January is National Glaucoma Awareness Month. Glaucoma is a devastating disease that damages your eye's optic nerve, which carries information from the eye to the brain. It is one of the leading causes of vision loss in the United States, and currently affects over 3 million Americans. This vision loss can never be restored.
Glaucoma is especially dangerous because in its early stages, there generally are no noticeable symptoms. By the time an affected individual has noticed, irreversible vision loss has already occurred and additional loss will be difficult to stop.
What causes glaucoma?
Your eye is constantly producing fluid. As new fluid flows in, the same amount should drain out through an area called the drainage angle. This keeps the pressure in the eye (intraocular pressure) stable. If the drainage angle is not working properly, the rising fluid levels cause the pressure to build up. This damages the optic nerve.
As the nerve fibers of the optic nerve are damaged, blind spots develop in your vision. However, this largely goes unnoticed until most of the nerve fibers have died. Blindness occurs if all the fibers die.
Types of Glaucoma
The two main types of glaucoma are primary open-angle glaucoma and angle-closure glaucoma (aka narrow-closure glaucoma). The "angle" being referred to is the drainage angle.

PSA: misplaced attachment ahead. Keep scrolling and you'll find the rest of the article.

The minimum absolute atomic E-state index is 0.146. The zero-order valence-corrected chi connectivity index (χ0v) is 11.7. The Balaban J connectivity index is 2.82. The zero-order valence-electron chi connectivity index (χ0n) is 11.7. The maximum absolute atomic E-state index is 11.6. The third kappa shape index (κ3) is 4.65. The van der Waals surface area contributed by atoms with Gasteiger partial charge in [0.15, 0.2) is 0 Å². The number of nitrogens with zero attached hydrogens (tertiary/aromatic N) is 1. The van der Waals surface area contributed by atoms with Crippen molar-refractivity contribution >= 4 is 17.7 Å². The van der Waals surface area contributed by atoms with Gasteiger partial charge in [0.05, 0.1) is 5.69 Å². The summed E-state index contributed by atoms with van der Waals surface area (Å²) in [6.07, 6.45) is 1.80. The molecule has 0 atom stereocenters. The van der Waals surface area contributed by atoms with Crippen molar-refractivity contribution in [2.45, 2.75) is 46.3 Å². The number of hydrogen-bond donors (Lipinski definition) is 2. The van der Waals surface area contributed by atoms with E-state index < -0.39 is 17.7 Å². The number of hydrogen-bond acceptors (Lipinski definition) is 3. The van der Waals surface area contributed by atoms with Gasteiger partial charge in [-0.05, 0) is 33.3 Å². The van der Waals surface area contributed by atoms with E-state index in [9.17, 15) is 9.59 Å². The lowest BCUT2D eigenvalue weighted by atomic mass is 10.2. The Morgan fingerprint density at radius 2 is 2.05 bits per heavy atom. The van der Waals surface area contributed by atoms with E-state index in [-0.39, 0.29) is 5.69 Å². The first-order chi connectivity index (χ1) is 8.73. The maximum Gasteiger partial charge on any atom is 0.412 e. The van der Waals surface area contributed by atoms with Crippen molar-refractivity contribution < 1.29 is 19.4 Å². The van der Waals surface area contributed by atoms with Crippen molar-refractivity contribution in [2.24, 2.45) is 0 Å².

Primary open-angle glaucoma
This is the most common type of glaucoma. The onset is gradual, as the eye does not drain fluid as well as it should. This clog results in building eye pressure that begins to damage the optic nerve. However, there is no noticeable vision change at first.
The American Academy of Ophthalmology predicts the number of Americans affected by primary open-angle glaucoma to increase to 3.3 million by 2020.
Angle-closure glaucoma (narrow-angle glaucoma)
This type of glaucoma occurs when an iris is close to the drainage angle in an eye, and eventually blocks the angle. When it is completely blocked, eye pressure rises very quickly. This results in very sudden symptoms like severe eye pain, blurry vision, headache, nausea, vomiting, and seeing halos around lights.
Most people do not know they have this form of glaucoma until they experience an attack of these symptoms. This needs to be treated right away, as it is a medical emergency. Each attack like this will cause increased vision loss.
How to prevent glaucoma
Since there are no noticeable symptoms associated with glaucoma until vision is lost, it is critical to have a comprehensive eye examination every year. Your doctor can look for signs and begin treatment immediately.
During the eye exam your doctor will measure your eye pressure, inspect the drainage angle, examine the optic nerve for damage, test your peripheral vision, and measure the thickness of your cornea.
The doctors at Coastal Vision are trained to spot glaucoma early on, and every comprehensive exam does a deep dive into the health of your eyes. We employ the most up to date technology to get an accurate depiction of what is going on with your eyes.
Be sure to check back here as we will be posting great content about glaucoma all month long to raise awareness!